The core task of the adiastematic neume realization problem is to find pitches compatible with a specified template consisting of the melodic contour and intra-opus patterns. Since a vast number of melodies will be compatible with a given template, this is a highly under-constrained problem. Therefore a position must be taken on whether the task is viewed more as restoration or more as generation. Some scholars have shown melodic relations with other chant traditions for some specific Mozarabic chants [8]. In such cases chant realization may be approached as primarily a restoration task: using long fragments of concrete pitches found in a chant with known pitches and presumably with a historical relation. This is one motivation of the method of Maessen and van Kranenburg [9] for chant generation, which searches a corpus of preserved chants using contour descriptions of phrases from the template. If a closely matching database piece exists, it is used to overlay pitched fragments on the new chant. Remaining regions of the chant are constructed using less stringent matches. Finally manual editing of the borders between phrases will complete the melody. Even if a closely matching database chant exists, this method still requires expert intervention to fill in unmatched regions of the new chant [10]. The explicit use of long contour patterns drawn from a corpus has also been considered to be a general model for melody generation [11], where contour patterns specified by the composer, or selected from a predefined list, are instantiated by specific music segments drawn from a corpus.

This paper develops the alternative view of chant realization as primarily one of generation: making no a priori existence assumptions of closely related chants. Music generation approaches can broadly be grouped under rule-based (requiring specific rules and constraints to be encoded by the composer), and machine learning methods (learning rules and models from a training corpus) [12,13]. Most machine learning approaches to music generation use statistical models, originating from the earliest successful works with Markov models [14]. Most statistical models for music generation can be considered context models: generating the next event in a growing sequence based on the history of previously generated events. Context models encompass a wide range, including simple Markov models [15], n-gram and variable length Markov models [16], multiple viewpoint models [17], and deep learning models for music generation [18,19,20,21].

As mentioned above, a difficult problem for music generation methods is the precise control of intra-opus repetition, especially when using context models. There were some initial attempts to generate repetitive structures ab initio with context models [22]. An alternative powerful approach is to derive the repetition structure from known pieces, either automatically with intra-opus pattern discovery [23,24] or by compositional design. In this way the structure of a known piece is maintained in a newly generated piece. Things brings up the issue of how the structure is formally represented and instantiated: in this paper the method of Conklin [6], designed for generating chord sequences with complex repetition structures, was adapted to solve the chant realization problem.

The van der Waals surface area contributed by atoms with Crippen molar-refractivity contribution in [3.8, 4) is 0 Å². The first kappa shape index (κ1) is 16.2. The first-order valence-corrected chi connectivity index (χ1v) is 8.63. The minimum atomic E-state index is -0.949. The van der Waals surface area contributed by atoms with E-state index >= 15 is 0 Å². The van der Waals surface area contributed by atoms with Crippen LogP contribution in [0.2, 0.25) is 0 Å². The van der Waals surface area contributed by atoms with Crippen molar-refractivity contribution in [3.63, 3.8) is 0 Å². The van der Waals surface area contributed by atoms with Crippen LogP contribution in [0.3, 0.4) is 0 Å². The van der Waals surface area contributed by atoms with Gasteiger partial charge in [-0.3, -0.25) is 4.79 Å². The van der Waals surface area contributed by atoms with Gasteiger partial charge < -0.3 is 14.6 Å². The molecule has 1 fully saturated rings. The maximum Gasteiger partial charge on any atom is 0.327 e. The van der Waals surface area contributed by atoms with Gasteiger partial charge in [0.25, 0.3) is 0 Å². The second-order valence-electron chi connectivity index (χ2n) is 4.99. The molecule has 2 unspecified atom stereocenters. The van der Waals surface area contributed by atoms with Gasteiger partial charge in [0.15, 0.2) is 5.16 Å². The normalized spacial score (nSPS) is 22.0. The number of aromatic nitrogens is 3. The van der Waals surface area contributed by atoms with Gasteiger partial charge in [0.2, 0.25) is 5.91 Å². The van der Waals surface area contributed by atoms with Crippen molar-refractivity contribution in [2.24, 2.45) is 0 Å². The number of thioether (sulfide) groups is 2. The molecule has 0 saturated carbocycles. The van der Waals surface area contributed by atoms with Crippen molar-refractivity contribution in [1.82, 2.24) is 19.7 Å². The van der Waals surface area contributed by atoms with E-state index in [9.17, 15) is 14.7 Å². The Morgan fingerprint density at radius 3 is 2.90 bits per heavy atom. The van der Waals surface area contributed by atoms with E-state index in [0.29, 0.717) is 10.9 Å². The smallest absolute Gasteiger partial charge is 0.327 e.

An often overlooked aspect of statistical models for music generation is the sampling of solutions. A decision must be made whether a few solutions are found by optimization of the posterior probability (given specified information such as length and desired features of the generation), or whether a diversity of possible solutions is produced through random sampling from the posterior distribution of the statistical model [20]. For chant generation, given that there is no single “correct” realization of a template, it is important that diversity is attainable and that sampling methods are used to select from the vast space of possible sequences.

This section describes the chant generation method: intra-opus patterns and their representation in a template, the statistical modelling and learning method, and the method for sampling new pieces from a statistical model.

The chant realization problem can be modelled using templates that represent the desired attributes or viewpoints of the events at every position [6]. The set of viewpoints we use for chant are described in Table 1. Every viewpoint has a syntactic name, and a set of possible values it produces (its codomain). The $\mathsf{pitch}$ viewpoint describes the pitch of the event using a MIDI number. The $\mathsf{position}$ viewpoint is needed to index events in the sequence for contour computations. Following this are several contour viewpoints (see previous section for their semantics), each one a Boolean viewpoint (values $\mathsf{t}$ and $\mathsf{f}$) specifying whether the indicated contour is satisfied. Finally a parameterized $\mathsf{range}$ viewpoint is used to specify, for each event, the lowest and highest pitches permissible.